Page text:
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Continents and Supercontinents$
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John J. W. Rogers and M. Santosh

Print publication date: 2004

Print ISBN-13: 9780195165890

Published to Oxford Scholarship Online: November 2020

DOI: 10.1093/oso/9780195165890.001.0001

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PRINTED FROM OXFORD SCHOLARSHIP ONLINE (oxford.universitypressscholarship.com). (c) Copyright Oxford University Press, 2021. All Rights Reserved. An individual user may print out a PDF of a single chapter of a monograph in OSO for personal use. date: 21 September 2021

History of Continents after Rifting from Pangea

History of Continents after Rifting from Pangea

Chapter:
(p.147) 10 History of Continents after Rifting from Pangea
Source:
Continents and Supercontinents
Author(s):

John J.W. Rogers

M. Santosh

Publisher:
Oxford University Press
DOI:10.1093/oso/9780195165890.003.0012

As continents moved from Pangea to their present positions, they experienced more than 100 million years of geologic history. Compressive and extensional stresses generated by collision with continental and oceanic plates formed mountain belts, zones of rifting and strike-slip faulting, and magmatism in all of these environments. In this chapter we can only provide capsule summaries of this history for each of the various continents, but many of their salient features have been discussed as examples of tectonic processes in earlier chapters. The final section analyzes the breakup of Pangea as part of the latest cycle of accretion and dispersal of supercontinents. Because it involves continuation of this cycle into the future, it is necessarily very speculative. Figure 10.1 shows approximate patterns of movement of each continent from its position in Pangea to the present. The dominant feature of this pattern is northward movement of all continents except Antarctica, which has remained over the South Pole for more than 250 million years. Shortly after geologists recognized the concept of continental drift, this movement was referred to by the German word “Polflucht” (flight from the pole) because all of the continents were seen to be fleeing from the South Pole. The only continent that did not simply move northward was Eurasia, which essentially rotated clockwise and changed its orientation from north–south to east–west. Comparison of fig. 10.1 with fig. 8.12a (locations of continents shortly before the assembly of Gondwana) shows that the net effect of the last 580 million years of earth history has been a transfer of most continental crust from the southern hemisphere to the northern hemisphere. Accretion and compression against the southern margin of Eurasia constructed a series of mountain belts from the Pyrenees in the west to the numerous ranges of Southeast Asia in the east. This collision generated extensional and transtensional forces that opened rifts and pull-apart basins. Tectonic loading created foreland basins with sediment thicknesses of several kilometers. Opposite the area where the collision of India caused the most intense compression, the extensional basins are interspersed with mountain ranges that were lifted up intracontinentally. We divide the discussion of Eurasia into a section where compression dominates to the south (present orientation) of the former margin of Pangea and a section that describes processes within the landmass to the north.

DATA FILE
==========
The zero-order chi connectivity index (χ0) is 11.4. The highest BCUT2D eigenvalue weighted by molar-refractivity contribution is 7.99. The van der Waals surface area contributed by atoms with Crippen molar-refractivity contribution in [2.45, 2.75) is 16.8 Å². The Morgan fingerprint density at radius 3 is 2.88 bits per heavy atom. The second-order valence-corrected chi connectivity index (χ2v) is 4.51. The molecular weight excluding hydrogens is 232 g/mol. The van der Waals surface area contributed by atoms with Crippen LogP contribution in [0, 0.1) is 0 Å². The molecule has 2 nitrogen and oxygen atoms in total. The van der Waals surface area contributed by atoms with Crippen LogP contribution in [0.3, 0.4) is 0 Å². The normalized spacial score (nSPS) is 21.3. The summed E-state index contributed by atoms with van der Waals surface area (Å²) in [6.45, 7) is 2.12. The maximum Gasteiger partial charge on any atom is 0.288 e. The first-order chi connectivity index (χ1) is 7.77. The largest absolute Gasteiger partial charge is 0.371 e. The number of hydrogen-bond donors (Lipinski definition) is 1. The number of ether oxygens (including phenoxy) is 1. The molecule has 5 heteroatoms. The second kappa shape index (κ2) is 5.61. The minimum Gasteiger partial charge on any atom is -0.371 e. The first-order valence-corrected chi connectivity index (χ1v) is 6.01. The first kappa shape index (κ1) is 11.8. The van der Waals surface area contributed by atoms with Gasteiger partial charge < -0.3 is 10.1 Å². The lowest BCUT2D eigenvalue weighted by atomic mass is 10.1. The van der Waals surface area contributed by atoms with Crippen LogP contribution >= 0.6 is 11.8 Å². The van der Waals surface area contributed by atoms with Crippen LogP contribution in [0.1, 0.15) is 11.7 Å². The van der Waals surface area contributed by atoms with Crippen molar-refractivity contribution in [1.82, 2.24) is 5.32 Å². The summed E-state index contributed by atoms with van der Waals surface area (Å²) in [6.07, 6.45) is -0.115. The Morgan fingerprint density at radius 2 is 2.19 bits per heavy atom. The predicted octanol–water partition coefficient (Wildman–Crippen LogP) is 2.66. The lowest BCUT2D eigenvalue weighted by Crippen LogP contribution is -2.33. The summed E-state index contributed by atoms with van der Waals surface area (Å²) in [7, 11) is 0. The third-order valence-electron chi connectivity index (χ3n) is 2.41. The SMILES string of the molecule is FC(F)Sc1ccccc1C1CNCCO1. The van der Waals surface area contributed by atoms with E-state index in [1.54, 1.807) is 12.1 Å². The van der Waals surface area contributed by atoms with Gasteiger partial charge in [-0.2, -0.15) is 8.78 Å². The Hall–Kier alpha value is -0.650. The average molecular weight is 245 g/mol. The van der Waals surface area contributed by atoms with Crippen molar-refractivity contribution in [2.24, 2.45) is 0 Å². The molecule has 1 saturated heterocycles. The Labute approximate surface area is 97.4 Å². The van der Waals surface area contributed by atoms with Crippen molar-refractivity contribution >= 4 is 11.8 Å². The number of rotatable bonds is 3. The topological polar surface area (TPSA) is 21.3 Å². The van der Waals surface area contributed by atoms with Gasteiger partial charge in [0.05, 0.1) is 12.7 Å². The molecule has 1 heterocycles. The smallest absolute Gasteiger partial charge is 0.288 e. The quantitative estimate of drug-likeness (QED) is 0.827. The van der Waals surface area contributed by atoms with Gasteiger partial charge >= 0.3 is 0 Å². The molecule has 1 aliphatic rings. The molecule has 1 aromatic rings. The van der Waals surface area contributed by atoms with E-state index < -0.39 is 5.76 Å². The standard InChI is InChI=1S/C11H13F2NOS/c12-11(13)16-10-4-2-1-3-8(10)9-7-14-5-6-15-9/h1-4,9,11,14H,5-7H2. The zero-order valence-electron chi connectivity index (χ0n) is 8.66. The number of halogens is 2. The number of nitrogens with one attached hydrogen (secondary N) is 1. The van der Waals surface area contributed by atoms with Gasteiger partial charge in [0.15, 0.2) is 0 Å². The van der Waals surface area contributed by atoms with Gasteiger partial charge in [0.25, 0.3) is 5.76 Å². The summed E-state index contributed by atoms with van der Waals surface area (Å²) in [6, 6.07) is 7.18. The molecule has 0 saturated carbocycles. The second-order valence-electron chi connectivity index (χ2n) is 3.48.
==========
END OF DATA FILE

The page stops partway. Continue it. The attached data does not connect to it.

Keywords:   Africa, Black Sea, Caspian Sea, Elburz Mountains, Himalaya, India, Kunlun Range, Lake Nyos, New Guinea

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